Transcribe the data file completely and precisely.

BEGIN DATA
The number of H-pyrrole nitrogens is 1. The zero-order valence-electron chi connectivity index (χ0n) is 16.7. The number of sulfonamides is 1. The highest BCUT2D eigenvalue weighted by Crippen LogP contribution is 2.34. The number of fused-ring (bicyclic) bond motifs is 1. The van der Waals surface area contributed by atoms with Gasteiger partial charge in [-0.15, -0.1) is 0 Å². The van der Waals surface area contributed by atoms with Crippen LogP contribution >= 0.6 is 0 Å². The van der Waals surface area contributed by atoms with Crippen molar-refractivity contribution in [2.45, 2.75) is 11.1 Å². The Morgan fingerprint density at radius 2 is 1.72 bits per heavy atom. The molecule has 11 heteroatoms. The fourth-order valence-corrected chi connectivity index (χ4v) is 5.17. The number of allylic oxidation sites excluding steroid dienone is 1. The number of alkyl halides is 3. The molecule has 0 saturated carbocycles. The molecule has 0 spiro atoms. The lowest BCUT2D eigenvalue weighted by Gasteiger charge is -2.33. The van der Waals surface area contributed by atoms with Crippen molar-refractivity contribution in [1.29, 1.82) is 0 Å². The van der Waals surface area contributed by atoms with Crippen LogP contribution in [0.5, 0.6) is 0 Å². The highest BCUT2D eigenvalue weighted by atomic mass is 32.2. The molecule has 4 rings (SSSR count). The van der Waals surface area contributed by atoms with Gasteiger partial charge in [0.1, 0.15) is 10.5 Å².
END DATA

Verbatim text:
The number of H-pyrrole nitrogens is 1. The zero-order valence-electron chi connectivity index (χ0n) is 16.7. The number of sulfonamides is 1. The highest BCUT2D eigenvalue weighted by Crippen LogP contribution is 2.34. The number of fused-ring (bicyclic) bond motifs is 1. The van der Waals surface area contributed by atoms with Gasteiger partial charge in [-0.15, -0.1) is 0 Å². The van der Waals surface area contributed by atoms with Crippen LogP contribution >= 0.6 is 0 Å². The van der Waals surface area contributed by atoms with Crippen molar-refractivity contribution in [2.45, 2.75) is 11.1 Å². The Morgan fingerprint density at radius 2 is 1.72 bits per heavy atom. The molecule has 11 heteroatoms. The fourth-order valence-corrected chi connectivity index (χ4v) is 5.17. The number of allylic oxidation sites excluding steroid dienone is 1. The number of alkyl halides is 3. The molecule has 0 saturated carbocycles. The molecule has 0 spiro atoms. The lowest BCUT2D eigenvalue weighted by Gasteiger charge is -2.33. The van der Waals surface area contributed by atoms with Crippen molar-refractivity contribution in [1.29, 1.82) is 0 Å². The van der Waals surface area contributed by atoms with Crippen LogP contribution in [0.5, 0.6) is 0 Å². The highest BCUT2D eigenvalue weighted by atomic mass is 32.2. The molecule has 4 rings (SSSR count). The van der Waals surface area contributed by atoms with Gasteiger partial charge in [0.1, 0.15) is 10.5 Å².